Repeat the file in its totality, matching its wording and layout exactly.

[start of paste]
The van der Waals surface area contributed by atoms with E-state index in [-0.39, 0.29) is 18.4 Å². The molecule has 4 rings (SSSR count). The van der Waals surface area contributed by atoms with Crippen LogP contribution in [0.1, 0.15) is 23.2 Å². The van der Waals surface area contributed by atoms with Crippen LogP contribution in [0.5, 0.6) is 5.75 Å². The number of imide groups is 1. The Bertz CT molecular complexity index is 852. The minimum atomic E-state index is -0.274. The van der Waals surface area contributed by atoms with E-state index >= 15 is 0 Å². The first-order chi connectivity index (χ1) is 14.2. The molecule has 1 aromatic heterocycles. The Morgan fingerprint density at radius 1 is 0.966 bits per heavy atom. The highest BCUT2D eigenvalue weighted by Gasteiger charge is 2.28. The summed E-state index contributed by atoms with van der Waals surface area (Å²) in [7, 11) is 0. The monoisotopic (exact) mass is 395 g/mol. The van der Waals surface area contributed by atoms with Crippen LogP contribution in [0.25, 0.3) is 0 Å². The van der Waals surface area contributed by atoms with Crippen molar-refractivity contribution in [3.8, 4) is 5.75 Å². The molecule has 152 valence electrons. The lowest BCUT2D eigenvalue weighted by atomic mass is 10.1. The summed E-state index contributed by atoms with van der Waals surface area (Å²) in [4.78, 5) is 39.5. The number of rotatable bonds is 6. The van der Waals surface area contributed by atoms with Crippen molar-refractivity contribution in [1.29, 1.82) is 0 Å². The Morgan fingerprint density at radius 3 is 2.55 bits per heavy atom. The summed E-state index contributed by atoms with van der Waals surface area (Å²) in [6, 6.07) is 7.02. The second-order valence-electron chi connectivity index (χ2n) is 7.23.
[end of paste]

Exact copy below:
The van der Waals surface area contributed by atoms with E-state index in [-0.39, 0.29) is 18.4 Å². The molecule has 4 rings (SSSR count). The van der Waals surface area contributed by atoms with Crippen LogP contribution in [0.1, 0.15) is 23.2 Å². The van der Waals surface area contributed by atoms with Crippen LogP contribution in [0.5, 0.6) is 5.75 Å². The number of imide groups is 1. The Bertz CT molecular complexity index is 852. The minimum atomic E-state index is -0.274. The van der Waals surface area contributed by atoms with E-state index >= 15 is 0 Å². The first-order chi connectivity index (χ1) is 14.2. The molecule has 1 aromatic heterocycles. The Morgan fingerprint density at radius 1 is 0.966 bits per heavy atom. The highest BCUT2D eigenvalue weighted by Gasteiger charge is 2.28. The summed E-state index contributed by atoms with van der Waals surface area (Å²) in [7, 11) is 0. The monoisotopic (exact) mass is 395 g/mol. The van der Waals surface area contributed by atoms with Crippen LogP contribution in [0.25, 0.3) is 0 Å². The van der Waals surface area contributed by atoms with Crippen molar-refractivity contribution in [3.8, 4) is 5.75 Å². The molecule has 152 valence electrons. The lowest BCUT2D eigenvalue weighted by atomic mass is 10.1. The summed E-state index contributed by atoms with van der Waals surface area (Å²) in [4.78, 5) is 39.5. The number of rotatable bonds is 6. The van der Waals surface area contributed by atoms with Crippen molar-refractivity contribution in [1.29, 1.82) is 0 Å². The Morgan fingerprint density at radius 3 is 2.55 bits per heavy atom. The summed E-state index contributed by atoms with van der Waals surface area (Å²) in [6, 6.07) is 7.02. The second-order valence-electron chi connectivity index (χ2n) is 7.23.